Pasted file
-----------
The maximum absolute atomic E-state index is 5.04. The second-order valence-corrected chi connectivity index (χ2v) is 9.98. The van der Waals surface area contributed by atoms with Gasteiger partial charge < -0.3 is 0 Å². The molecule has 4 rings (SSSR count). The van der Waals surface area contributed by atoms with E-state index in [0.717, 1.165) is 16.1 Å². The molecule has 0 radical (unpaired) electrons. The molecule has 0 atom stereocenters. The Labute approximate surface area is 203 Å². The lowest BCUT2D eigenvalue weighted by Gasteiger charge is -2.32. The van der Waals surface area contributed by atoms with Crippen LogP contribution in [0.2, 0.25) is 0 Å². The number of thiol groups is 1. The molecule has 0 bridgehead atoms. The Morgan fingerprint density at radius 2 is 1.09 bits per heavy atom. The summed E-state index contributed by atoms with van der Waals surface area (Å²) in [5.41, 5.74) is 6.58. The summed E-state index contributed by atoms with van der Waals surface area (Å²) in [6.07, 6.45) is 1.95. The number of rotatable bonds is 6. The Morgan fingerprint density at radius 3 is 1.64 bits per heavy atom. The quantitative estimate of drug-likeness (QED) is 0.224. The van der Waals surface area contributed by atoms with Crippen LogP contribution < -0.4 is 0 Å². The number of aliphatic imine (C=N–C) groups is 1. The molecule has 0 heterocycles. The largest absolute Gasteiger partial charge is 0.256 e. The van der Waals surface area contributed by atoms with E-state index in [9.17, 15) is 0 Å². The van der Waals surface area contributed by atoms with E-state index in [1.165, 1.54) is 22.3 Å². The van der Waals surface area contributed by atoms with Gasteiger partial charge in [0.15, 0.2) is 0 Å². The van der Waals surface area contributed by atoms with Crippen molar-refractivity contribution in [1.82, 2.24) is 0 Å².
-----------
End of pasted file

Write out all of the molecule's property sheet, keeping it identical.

The maximum absolute atomic E-state index is 5.04. The second-order valence-corrected chi connectivity index (χ2v) is 9.98. The van der Waals surface area contributed by atoms with Gasteiger partial charge < -0.3 is 0 Å². The molecule has 4 rings (SSSR count). The van der Waals surface area contributed by atoms with E-state index in [0.717, 1.165) is 16.1 Å². The molecule has 0 radical (unpaired) electrons. The molecule has 0 atom stereocenters. The Labute approximate surface area is 203 Å². The lowest BCUT2D eigenvalue weighted by Gasteiger charge is -2.32. The van der Waals surface area contributed by atoms with Crippen LogP contribution in [0.2, 0.25) is 0 Å². The number of thiol groups is 1. The molecule has 0 bridgehead atoms. The Morgan fingerprint density at radius 2 is 1.09 bits per heavy atom. The summed E-state index contributed by atoms with van der Waals surface area (Å²) in [5.41, 5.74) is 6.58. The summed E-state index contributed by atoms with van der Waals surface area (Å²) in [6.07, 6.45) is 1.95. The number of rotatable bonds is 6. The Morgan fingerprint density at radius 3 is 1.64 bits per heavy atom. The quantitative estimate of drug-likeness (QED) is 0.224. The van der Waals surface area contributed by atoms with Crippen LogP contribution < -0.4 is 0 Å². The number of aliphatic imine (C=N–C) groups is 1. The molecule has 0 heterocycles. The largest absolute Gasteiger partial charge is 0.256 e. The van der Waals surface area contributed by atoms with E-state index in [9.17, 15) is 0 Å². The van der Waals surface area contributed by atoms with E-state index in [1.165, 1.54) is 22.3 Å². The van der Waals surface area contributed by atoms with Gasteiger partial charge in [0.15, 0.2) is 0 Å². The van der Waals surface area contributed by atoms with Crippen molar-refractivity contribution in [1.82, 2.24) is 0 Å².